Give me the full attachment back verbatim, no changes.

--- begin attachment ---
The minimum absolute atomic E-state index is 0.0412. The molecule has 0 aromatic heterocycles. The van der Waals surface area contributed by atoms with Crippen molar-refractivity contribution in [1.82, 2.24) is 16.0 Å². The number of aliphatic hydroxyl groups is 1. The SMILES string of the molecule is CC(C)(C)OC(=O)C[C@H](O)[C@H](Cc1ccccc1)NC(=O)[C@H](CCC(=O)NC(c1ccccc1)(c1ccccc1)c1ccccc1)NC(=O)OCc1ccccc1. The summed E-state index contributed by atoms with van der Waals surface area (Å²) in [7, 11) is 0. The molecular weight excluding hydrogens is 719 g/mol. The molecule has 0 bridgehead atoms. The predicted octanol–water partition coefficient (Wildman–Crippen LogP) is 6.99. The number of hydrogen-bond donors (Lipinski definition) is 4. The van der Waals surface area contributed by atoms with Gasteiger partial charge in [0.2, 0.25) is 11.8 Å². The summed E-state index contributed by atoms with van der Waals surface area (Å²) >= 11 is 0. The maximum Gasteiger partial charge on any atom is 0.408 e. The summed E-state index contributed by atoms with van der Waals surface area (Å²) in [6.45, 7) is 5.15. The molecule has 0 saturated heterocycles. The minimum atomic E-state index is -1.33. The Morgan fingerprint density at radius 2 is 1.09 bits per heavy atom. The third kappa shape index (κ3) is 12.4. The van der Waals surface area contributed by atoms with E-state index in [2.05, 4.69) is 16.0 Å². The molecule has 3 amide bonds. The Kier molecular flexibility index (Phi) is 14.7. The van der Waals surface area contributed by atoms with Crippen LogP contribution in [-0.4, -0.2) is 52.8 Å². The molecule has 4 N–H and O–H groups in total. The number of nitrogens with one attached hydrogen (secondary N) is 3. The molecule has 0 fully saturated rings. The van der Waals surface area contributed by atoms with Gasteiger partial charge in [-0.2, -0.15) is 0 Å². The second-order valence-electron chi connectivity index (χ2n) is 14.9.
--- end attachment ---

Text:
The minimum absolute atomic E-state index is 0.0412. The molecule has 0 aromatic heterocycles. The van der Waals surface area contributed by atoms with Crippen molar-refractivity contribution in [1.82, 2.24) is 16.0 Å². The number of aliphatic hydroxyl groups is 1. The SMILES string of the molecule is CC(C)(C)OC(=O)C[C@H](O)[C@H](Cc1ccccc1)NC(=O)[C@H](CCC(=O)NC(c1ccccc1)(c1ccccc1)c1ccccc1)NC(=O)OCc1ccccc1. The summed E-state index contributed by atoms with van der Waals surface area (Å²) in [7, 11) is 0. The molecular weight excluding hydrogens is 719 g/mol. The molecule has 0 bridgehead atoms. The predicted octanol–water partition coefficient (Wildman–Crippen LogP) is 6.99. The number of hydrogen-bond donors (Lipinski definition) is 4. The van der Waals surface area contributed by atoms with Gasteiger partial charge in [0.2, 0.25) is 11.8 Å². The summed E-state index contributed by atoms with van der Waals surface area (Å²) >= 11 is 0. The maximum Gasteiger partial charge on any atom is 0.408 e. The summed E-state index contributed by atoms with van der Waals surface area (Å²) in [6.45, 7) is 5.15. The molecule has 0 saturated heterocycles. The minimum atomic E-state index is -1.33. The Morgan fingerprint density at radius 2 is 1.09 bits per heavy atom. The third kappa shape index (κ3) is 12.4. The van der Waals surface area contributed by atoms with E-state index in [2.05, 4.69) is 16.0 Å². The molecule has 3 amide bonds. The Kier molecular flexibility index (Phi) is 14.7. The van der Waals surface area contributed by atoms with Crippen LogP contribution in [-0.4, -0.2) is 52.8 Å². The molecule has 4 N–H and O–H groups in total. The number of nitrogens with one attached hydrogen (secondary N) is 3. The molecule has 0 fully saturated rings. The van der Waals surface area contributed by atoms with Gasteiger partial charge in [-0.2, -0.15) is 0 Å². The second-order valence-electron chi connectivity index (χ2n) is 14.9.